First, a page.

Think of a storyteller who had you on the edge of your seat. Now, consider why that person was so engaging. Yes, the story itself was probably interesting, but likely, he or she made the story come alive in the telling, with a captivating voice.
International Women’s Day is coming up this Sunday, March 8, and I’m thinking about how often we women try to “go it alone” in the workplace, and in building our careers.
Despite the roadblocks we still face, why do we still insist on finding our own way, alone? Not showing “weakness” by asking for help? And even when we do feel the need for guidance, we often feel like we don’t know how to find or ask for the help we need.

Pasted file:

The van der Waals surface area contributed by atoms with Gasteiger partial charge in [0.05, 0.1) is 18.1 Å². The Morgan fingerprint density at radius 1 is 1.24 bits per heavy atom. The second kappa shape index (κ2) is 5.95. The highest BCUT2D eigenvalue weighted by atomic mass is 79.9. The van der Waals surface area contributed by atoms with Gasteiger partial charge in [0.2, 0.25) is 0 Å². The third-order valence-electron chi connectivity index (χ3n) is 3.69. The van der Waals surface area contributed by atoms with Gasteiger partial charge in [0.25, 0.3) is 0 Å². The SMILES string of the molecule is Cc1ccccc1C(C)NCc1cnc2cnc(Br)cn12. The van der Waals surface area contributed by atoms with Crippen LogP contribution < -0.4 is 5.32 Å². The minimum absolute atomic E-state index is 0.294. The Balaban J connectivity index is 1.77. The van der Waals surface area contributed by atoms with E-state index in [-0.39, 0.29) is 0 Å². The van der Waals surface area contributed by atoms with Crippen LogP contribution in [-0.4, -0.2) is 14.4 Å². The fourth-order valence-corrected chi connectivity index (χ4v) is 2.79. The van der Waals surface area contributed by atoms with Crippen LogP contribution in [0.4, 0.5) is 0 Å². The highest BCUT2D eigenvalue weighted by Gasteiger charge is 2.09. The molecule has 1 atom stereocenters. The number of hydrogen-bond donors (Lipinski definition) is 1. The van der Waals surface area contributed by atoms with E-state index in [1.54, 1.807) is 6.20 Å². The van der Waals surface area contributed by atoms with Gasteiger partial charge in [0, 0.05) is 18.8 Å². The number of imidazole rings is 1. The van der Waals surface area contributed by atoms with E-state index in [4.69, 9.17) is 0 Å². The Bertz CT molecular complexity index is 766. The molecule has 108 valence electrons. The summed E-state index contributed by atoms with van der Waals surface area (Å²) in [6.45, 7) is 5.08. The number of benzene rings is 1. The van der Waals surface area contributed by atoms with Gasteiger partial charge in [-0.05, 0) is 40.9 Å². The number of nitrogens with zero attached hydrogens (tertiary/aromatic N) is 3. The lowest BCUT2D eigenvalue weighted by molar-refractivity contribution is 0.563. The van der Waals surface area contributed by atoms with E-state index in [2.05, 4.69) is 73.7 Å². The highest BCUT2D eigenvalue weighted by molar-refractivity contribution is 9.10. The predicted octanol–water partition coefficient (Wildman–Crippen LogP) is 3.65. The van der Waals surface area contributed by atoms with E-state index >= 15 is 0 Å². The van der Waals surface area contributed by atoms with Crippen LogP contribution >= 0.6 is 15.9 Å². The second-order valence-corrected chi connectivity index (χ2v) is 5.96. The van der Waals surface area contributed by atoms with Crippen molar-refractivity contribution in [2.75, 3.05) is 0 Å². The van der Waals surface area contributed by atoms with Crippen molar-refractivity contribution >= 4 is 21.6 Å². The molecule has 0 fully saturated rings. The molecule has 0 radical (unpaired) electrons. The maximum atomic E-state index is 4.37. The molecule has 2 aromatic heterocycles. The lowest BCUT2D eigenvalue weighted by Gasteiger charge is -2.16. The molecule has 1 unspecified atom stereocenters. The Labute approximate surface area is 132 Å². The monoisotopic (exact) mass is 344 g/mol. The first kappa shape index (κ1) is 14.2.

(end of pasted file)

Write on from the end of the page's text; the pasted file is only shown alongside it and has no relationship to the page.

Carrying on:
Best-selling author, Harvard instructor, keynote speaker, and brand adviser, Carmine Gallo, has an interesting proposition: that business is in sore need of employees and leaders who are masters of the ancient art of persuasion.
I read a recent study by tech giant IBM that came to a pretty startling conclusion: In the next three years, approximately 120 million professionals worldwide will need to develop more effective behavioral skills and new ways of working together in order to succeed in the evolving digital age.